But another Event, still more calamitous to human Liberty, was a wicked Confederacy between the two Systems of Tyrany above described. It seems to have been even stipulated between them that the temporal Grandees, should contribute every Thing in their Power to maintain the Ascendancy of the Priesthood, and the Spiritual Grandees in their turn, shold employ that ascendancy over the Consciences of the People, in impressing on their Minds a blind, implicit obedience to civil Magistracy.

Thus, as long as this Confederacy lasted and the People were kept in Ignorance, Liberty, and with her Knowledge and Virtue too, seem to have deserted the Earth, and one Age of Darkness succeeded another, till God in his Providence, raised up the Champions who began and conducted the Reformation. From the Time of the Reformation, to the first settlement of America, Knowledge gradually increased in Europe but especially in England and as fast as Knowledge increased, and Spread among the People, Ecclesiastical and civil Tyranny, which I use as synonimous Expressions for the Cannon and feudal Law, Seem to have lost their strength and Weight. The People grew more and more sensible of the Wrong that was done them, by those systems, more and more impatient under it, and determined at all Hazards to rid themselves of it, till the struggle at last, under the Stewarts grew, formidable violent and bloody.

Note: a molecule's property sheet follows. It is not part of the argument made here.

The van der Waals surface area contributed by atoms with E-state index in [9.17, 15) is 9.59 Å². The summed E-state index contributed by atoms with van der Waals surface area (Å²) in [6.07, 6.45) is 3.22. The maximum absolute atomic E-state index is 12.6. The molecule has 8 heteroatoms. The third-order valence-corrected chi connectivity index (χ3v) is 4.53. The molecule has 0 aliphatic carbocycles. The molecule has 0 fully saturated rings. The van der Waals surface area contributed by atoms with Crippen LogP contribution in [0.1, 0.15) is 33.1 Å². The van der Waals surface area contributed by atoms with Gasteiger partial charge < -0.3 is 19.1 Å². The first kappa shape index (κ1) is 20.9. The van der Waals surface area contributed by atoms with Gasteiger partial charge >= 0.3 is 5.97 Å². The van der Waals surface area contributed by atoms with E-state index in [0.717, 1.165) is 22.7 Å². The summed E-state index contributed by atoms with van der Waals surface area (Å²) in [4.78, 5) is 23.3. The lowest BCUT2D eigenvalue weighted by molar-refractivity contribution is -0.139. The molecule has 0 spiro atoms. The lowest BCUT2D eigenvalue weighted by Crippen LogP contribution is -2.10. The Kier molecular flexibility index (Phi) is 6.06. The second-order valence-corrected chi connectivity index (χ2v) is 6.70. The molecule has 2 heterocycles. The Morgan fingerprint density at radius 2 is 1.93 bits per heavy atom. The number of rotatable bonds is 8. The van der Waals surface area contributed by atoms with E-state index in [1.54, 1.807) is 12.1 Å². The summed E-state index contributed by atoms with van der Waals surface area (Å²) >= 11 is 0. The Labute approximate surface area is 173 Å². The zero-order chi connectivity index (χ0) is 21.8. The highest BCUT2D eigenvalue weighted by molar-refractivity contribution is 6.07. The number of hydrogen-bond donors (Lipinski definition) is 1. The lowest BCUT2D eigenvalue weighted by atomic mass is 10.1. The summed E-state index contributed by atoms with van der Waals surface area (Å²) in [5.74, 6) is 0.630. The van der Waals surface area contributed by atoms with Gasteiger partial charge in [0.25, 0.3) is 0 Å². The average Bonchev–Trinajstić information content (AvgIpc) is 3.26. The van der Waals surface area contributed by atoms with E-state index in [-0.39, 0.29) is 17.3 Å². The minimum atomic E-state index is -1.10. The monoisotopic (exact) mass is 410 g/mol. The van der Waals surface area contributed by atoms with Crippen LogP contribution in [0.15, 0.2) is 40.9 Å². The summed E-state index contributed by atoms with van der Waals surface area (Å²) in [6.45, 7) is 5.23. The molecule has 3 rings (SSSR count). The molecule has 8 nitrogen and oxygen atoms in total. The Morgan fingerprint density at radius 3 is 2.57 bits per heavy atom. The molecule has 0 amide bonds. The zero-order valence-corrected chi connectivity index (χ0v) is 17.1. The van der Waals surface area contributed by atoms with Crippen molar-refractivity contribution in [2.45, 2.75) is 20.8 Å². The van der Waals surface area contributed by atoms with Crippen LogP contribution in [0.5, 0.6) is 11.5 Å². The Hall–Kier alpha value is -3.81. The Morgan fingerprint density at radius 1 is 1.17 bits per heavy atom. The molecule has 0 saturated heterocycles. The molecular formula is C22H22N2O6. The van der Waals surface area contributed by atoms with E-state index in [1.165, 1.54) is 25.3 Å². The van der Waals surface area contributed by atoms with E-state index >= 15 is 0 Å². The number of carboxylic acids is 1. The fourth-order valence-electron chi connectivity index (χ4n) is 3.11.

It was this Struggle that peopled America. It is commonly Said that these Colonies were peopled by Religion—But I should rather say that the Love of Liberty, projected conducted and accomplished the settlement of America.

Dft (Adams Papers); docketed by CFA: “Canon and Feudal Law”; “Original Draught. On the Canon and Feudal law. 1765. The Essay is printed in the Works of JA vol iii p 447.” This is a Dft of the first published part of JA's “A Dissertation on the Canon and the Feudal Law” (No. III, below). There are many stylistic variations between the Dft and printed texts, but in regard 111to matters of substance both are virtually alike. The Dft contains all but the last paragraph and a half of the printed text, and was probably written sometime late in July or early in August 1765, although this is only a surmise.